The sale of genetically modified seeds is booming. Monsanto, the largest seed producer in the world, wants to keep it that way.
Critics continue to attack genetically modified products, which has prompted the food producing giant to call upon academics and scholars to stand up for the safety of their seeds.
The company, along with its organic opponents, have used academic researchers to promote or destroy the idea of G.M.O foods.
The mixed academic opinions, which come with a hefty amount of authority, are leading to confused consumers. But it appears the anti-G.M.O trend may be changing.
Paying Professors To Research GMO Foods
The billion-dollar labeling battle has pitted Monsanto and other G.M.O seed manufactures against organic producers like Stonyfield Farm. The stakes are high, and each side has recruited academic researchers to defend their position. In a situation like this, it’s hard to tell who’s fighting for what’s right.
“Professors/researchers/scientists have a big white hat in this debate and support in their states, from politicians to producers,” Bill Mashek, a vice president at Ketchum, a public relations firm hired by the biotechnology industry, said in an email to a University of Florida professor. “Keep it up!”
Both sides are using research gathered by academics minds, which is meant to be unbiased. But many have wondered if hidden motives are at play.
Reports of unrestricted grants and entirely funded trips have left some to question the legitimacy of the supporting arguments.
Kevin Folta, the chairman of the horticultural sciences department at the University of Florida, has been paid to travel in defense of genetically modified foods. But Folta asserts that he makes his own decisions.
“Nobody tells me what to say, and nobody tells me what to think,” Folta said. “Every point I make is based on evidence.”
Many believe that accepting payouts to promote an industry or a product is a conflict of interest. However, Charla Lord, a Monsanto spokeswoman, believes that the food producer’s partnership with academics has helped to detract from the confusion.
“It is in the public interest for academics to weigh in credibly, not only to consumers but to stakeholders like lawmakers and regulators as well,” she said.
Supporters of G.M.O foods argue that labeling genetically modified organisms would create unnecessary consumer fear of government-approved products.
Legislators Reacting To The Debate
Legislators are using the information to make a decision about G.M.O labeling, but it’s important to realize that the fight isn’t about the safety of genetically modified seeds. The fight is truly over the safety of herbicides used to grow and manage G.M.O crops.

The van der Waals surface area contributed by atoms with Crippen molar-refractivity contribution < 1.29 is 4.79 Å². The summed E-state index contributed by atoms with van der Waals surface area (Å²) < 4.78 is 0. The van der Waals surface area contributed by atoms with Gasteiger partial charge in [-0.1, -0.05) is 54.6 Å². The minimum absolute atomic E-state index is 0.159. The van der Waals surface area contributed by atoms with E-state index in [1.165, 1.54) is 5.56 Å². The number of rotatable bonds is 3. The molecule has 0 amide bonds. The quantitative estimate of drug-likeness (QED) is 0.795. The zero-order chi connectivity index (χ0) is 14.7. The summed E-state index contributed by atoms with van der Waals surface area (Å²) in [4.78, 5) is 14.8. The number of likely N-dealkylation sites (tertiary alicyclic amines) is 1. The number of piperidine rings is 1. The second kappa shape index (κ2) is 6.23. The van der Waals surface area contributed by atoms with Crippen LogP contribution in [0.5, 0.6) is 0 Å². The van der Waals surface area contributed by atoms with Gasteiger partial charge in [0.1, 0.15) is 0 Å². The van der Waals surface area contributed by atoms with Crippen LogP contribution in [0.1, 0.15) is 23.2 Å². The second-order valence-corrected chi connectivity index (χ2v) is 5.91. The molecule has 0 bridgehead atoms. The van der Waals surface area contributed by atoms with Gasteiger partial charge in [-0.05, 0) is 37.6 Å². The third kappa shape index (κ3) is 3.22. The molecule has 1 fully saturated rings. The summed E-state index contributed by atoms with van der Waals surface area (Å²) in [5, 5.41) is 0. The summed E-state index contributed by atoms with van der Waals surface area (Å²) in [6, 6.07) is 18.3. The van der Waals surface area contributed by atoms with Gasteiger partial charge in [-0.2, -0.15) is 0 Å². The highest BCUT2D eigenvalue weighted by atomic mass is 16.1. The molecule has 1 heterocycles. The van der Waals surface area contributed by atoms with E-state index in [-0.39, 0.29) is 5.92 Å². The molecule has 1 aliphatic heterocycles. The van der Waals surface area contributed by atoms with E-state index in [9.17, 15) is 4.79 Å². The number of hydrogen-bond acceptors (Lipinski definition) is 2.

“The organic food proponents argue that herbicide use has surged, and that some of these herbicides may be unsafe. The biotech companies say that data relating to herbicide use on genetically engineered crops is being misinterpreted — and that these new crops, more resistant to pests and disease, are helping to feed the world,” the NY Times reports.
The consensus could be changing if G.M.O foods are safer than scientists originally thought. A new website, GMO Answers, is meant to shed light on misinformation about GMO products. The plan was to provide the academics with questions from the public, such as, “Do GMOs cause cancer?”
“This is a new way to build trust, dialogue and support for biotech in agriculture that will help explain in an independent voice what GMOs are,” an executive at Ketchum wrote to Dr. Folta.
The Senate is preparing to adopt legislation, already passed by the House, that would “ban states from adopting laws that require the disclosure of food produced with genetically modified ingredients,” according to the NYTimes.
Among the conflicting information, the Agriculture Department has developed a new label to notify consumers about foods that are G.M.O free. If the labeling is approved, the non-G.M.O food producers could elect to have their products read “U.S.D.A. Process Verified.”
Participation in the labeling is voluntary, but some argue it’s being done in order to support peace of mind, not scientific evidence.
Regardless, the labeling battle rages on with professors at the forefront. Despite the fact that the government says G.M.O products are safe, people still have the right to know what they’re consuming.
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